Review of BACnet SC Security

With the increasing importance of security in building automation networks I thought it would be interesting to have an IT security expert review BACnet SC. Terry Kees was happy to take on the challenge.

Review of the “BACnet Secure Connect” White Paper by David Fisher, Bernhard Isler, and Michael Osborne. Written by Terry Kees.

Points to consider, I have no previous experience with the BACnet protocols or building automation, my IT experience comes from years with Sperry Univac (UNISYS), Tandem Computers, Wasatch Alliance, and the Department of Defense.

I have to say I enjoyed reviewing this article on securing BACnet infrastructures. I am basing this review on how I would react to a request to allow a BACnet Secure Connect (BACnet/SC) automation infrastructure to join a building IT Network that I managed.

Prior to even starting the review, I researched the BACnet protocols, with the emphasis being BACnet/IP, and concluded that up until this announcement for BACnet/SC, BACnet security relied on “trusted” network configurations, networks behind tightly secured firewalls and restricted software installations.

BACnet/SC is in no way a replacement for trusted networks, with current IT infrastructures and the “Internet of Things”, firewalls, security procedures, and usage restrictions are an absolute requirement.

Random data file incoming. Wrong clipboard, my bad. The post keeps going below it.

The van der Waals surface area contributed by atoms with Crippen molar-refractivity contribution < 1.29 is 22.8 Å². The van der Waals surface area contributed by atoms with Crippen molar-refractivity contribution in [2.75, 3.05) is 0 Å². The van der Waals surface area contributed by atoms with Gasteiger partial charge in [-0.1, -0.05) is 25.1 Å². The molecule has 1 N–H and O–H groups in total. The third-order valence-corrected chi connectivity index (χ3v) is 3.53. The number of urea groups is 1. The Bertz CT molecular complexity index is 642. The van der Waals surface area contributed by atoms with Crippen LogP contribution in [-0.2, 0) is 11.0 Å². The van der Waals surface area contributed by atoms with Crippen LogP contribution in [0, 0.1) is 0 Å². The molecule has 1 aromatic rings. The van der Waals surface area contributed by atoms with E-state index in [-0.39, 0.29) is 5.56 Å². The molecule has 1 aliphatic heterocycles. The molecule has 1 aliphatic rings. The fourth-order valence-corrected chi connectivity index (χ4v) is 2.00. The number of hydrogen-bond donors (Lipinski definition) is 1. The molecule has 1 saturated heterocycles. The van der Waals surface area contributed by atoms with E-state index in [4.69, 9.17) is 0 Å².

BACnet/SC is using the latest IT standard, Transport Layer Security (TLS 1.3), to encrypt/decrypt communications between BACnet/SC enabled devices. BACnet/SC appears to be well thought-out, it uses standard internet protocols (TCP/IP), and offers DHCP with DNS as options for replacing static IP addressing configuration requirements.

The ability of BACnet/SC to utilize secure access from outside and within a facility will allow users to utilize new cloud-based applications securely.

Based on the contents of this White Paper I would approve a BACnet/SC request to connect to a shared IP or trusted network that I manage.

Please keep in mind that I am not that familiar with all the legacy BACnet components, but my overall evaluation from reading this document is that BACnet/SC is going to provide the bridge between facility managers and building IT staff to come together on providing accessible and secure networks that are going to be easier to configure and maintain.

About the Author

Terry began his IT career in 1969 with the USAF as a Cryptographic Systems Specialist. After the Air Force he spent five years with Ford Aerospace tracking and securing DoD Satellites, five years with Sperry (UNISYS) supporting Distributed Communication Processors (DCP), 10 years with Tandem Computers, and recently retired after multiple years as a contractor with DoD at Hill AFB and AFMC.